Every piece counts; Collaboration and community come together for new Independent Living Lab at CiTi BOCES Fourth Street School – Oswego County Today

Elaina Derr (left) receives a flower and thanks from CiTi students, including her brother Jared (right). Photo courtesy of CiTi BOCES.

OSWSEGO COUNTY – Big things often have small beginnings –

Those are the words of Dayna Lunkenheimer, a teacher at the Center for Instruction, Technology and Innovation, as she welcomed students, staff and families to tour the new Independent Living Lab at Fourth Street School in CiTi.

As the pandemic hit and the education community shifted to virtual and hybrid learning environments, teachers had to work more closely with parents than ever before.

Meanwhile, Lunkenheimer and his colleagues listened. They listened to parents talk about their children’s needs, including the need to develop life skills.

Staff came together to share ideas on how to create different opportunities for their students, real-world experiences and

: CiTi Fourth Street School unveils Independent Living Lab for students with autism. Photo courtesy of CiTi BOCES.

skills to promote their autonomy.

CiTi’s Independent Living Lab is a space for students to learn, practice and apply the skills they have learned to promote individual growth and independence to take with them to school, home and in their community.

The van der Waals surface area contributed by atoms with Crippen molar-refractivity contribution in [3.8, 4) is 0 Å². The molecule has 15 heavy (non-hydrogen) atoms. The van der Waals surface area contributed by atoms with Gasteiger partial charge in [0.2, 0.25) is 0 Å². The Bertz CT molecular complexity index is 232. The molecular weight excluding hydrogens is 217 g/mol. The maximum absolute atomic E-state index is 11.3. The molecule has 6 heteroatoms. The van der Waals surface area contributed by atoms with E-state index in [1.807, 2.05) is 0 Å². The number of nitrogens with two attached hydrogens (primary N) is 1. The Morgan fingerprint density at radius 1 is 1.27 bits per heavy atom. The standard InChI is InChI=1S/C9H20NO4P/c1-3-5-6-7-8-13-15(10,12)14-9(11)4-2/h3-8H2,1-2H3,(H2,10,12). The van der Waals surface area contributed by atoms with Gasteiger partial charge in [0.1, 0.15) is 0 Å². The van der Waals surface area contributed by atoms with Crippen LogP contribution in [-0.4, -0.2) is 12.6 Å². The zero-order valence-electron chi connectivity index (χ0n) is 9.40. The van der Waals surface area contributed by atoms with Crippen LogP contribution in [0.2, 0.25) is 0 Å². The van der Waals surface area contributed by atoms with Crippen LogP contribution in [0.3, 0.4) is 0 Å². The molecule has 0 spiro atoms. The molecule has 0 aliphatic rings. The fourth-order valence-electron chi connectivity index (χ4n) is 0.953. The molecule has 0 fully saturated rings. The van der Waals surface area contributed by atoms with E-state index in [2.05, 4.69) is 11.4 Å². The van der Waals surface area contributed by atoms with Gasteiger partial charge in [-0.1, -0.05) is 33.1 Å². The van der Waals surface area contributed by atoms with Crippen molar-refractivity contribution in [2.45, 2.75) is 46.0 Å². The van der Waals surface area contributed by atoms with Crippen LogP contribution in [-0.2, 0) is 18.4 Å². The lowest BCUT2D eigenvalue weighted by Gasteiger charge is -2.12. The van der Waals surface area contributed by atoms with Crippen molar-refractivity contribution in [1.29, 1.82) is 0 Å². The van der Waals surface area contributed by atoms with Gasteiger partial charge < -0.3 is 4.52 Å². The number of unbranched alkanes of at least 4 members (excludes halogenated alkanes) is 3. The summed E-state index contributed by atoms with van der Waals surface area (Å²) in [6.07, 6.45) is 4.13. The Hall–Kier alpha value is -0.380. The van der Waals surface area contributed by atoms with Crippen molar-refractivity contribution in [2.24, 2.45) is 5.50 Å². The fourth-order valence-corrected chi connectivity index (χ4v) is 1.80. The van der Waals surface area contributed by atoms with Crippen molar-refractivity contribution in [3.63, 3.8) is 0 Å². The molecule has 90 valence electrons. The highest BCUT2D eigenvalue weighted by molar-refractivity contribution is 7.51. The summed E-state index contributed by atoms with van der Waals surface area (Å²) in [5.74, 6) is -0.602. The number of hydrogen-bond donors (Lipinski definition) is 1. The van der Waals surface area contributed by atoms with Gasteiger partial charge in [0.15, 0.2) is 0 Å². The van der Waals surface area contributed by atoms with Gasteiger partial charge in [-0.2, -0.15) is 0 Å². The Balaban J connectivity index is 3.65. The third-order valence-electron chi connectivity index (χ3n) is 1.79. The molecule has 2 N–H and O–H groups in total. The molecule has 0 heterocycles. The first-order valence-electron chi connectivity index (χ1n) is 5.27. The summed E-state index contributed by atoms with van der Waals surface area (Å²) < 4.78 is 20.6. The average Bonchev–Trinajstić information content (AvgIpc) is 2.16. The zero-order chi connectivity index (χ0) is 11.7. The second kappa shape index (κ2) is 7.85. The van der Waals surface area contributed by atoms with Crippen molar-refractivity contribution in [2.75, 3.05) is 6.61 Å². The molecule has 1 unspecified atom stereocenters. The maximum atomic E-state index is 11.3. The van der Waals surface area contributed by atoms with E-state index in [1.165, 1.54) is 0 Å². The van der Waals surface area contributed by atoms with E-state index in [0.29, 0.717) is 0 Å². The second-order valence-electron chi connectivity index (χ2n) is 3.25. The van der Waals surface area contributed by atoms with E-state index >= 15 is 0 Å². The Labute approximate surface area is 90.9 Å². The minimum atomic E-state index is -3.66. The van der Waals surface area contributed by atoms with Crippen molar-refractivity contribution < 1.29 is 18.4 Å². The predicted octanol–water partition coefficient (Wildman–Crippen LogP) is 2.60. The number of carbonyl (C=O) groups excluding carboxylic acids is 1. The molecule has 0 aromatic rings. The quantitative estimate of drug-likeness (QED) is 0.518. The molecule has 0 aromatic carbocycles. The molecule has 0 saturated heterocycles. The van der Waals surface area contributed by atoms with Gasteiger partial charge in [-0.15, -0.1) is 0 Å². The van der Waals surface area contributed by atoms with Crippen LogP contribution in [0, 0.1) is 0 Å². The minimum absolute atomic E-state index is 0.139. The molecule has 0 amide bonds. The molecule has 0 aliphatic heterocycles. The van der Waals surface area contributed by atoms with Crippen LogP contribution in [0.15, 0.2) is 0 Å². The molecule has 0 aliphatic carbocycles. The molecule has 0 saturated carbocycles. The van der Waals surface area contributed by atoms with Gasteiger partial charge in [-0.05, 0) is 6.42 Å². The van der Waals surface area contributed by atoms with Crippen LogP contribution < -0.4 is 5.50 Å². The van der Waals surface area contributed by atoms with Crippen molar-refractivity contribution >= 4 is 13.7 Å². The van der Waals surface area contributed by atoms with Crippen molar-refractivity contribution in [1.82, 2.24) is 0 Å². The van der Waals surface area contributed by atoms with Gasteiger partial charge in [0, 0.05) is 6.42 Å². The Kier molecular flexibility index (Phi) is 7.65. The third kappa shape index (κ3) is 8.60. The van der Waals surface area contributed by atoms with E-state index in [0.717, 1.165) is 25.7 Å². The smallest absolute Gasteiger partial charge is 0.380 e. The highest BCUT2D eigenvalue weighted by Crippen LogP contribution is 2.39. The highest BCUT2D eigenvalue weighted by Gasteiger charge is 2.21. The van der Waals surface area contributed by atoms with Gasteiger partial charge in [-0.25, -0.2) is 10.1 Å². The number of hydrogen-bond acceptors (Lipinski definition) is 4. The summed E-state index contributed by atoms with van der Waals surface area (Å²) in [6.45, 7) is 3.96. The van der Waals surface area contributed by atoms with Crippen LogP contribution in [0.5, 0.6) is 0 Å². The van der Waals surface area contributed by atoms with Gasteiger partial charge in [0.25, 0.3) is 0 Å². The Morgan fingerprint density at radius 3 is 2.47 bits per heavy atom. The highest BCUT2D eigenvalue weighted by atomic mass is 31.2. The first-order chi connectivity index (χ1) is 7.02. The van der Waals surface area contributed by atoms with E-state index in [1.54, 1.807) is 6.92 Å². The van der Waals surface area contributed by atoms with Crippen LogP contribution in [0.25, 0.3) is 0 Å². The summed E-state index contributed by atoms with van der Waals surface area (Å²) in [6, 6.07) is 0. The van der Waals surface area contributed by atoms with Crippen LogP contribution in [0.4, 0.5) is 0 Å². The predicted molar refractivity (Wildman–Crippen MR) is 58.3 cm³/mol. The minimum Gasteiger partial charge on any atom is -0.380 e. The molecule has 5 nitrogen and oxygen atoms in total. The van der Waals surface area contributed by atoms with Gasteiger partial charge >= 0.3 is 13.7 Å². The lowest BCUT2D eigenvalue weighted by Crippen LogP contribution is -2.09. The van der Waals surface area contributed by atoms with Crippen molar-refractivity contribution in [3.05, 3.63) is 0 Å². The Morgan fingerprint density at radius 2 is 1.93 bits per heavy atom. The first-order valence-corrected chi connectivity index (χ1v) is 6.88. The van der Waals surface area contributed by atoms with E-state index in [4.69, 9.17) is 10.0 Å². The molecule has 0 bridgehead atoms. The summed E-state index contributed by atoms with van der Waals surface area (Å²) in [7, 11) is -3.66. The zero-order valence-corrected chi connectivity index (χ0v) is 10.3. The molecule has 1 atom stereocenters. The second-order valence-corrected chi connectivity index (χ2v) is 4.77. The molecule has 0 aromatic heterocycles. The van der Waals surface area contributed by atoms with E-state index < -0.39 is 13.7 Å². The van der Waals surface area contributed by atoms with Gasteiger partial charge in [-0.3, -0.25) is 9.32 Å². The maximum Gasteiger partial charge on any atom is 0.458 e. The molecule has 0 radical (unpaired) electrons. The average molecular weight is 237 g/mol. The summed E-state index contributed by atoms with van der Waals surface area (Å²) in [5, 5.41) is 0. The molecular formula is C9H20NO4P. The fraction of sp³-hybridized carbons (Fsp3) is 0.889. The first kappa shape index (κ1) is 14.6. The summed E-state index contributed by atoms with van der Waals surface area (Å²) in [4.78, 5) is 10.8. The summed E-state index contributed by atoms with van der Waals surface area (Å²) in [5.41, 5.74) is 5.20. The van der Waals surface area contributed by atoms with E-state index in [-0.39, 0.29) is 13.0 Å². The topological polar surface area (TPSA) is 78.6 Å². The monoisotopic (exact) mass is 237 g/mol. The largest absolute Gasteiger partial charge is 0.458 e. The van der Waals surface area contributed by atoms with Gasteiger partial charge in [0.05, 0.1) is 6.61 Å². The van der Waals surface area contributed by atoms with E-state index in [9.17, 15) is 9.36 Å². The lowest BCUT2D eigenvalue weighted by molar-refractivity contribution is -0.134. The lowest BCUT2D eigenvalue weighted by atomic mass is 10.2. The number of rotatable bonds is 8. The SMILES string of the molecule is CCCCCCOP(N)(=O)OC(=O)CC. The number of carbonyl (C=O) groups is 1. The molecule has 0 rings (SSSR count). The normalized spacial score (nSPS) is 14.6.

The room resembles an apartment, where students learn basic skills like doing laundry, making a bed, washing dishes and general cleaning.

The hall would not have been possible without the work of Pulaski Academy & Central School District senior Elaina Derr, sister of Jared, who attends CiTi’s A+ program.

As part of his senior project, Derr coordinated a 5k run/walk titled “Every Piece Counts” to raise money for the Life Skills Hall. The funds were used to purchase furniture, equipment and materials.

Lunkenheimer shared a presentation including photos of the students practicing their daily living skills before taking a tour of the independent living lab.

“Sometimes life is bigger than us,” Lunkenheimer said, in tears. “And we don’t know that until we’ve had an opportunity like the one we’ve been given here. Sometimes it’s more than academics. It’s about the relationships we build, how we make a difference to others every day. For us as educators, it’s about knowing where to meet our students and where to take them.

After the presentation, Derr was called on stage to receive a thank you note from CiTi students. One by one, the students, including her own brother, came and presented a flower of gratitude.

Norma A. Roth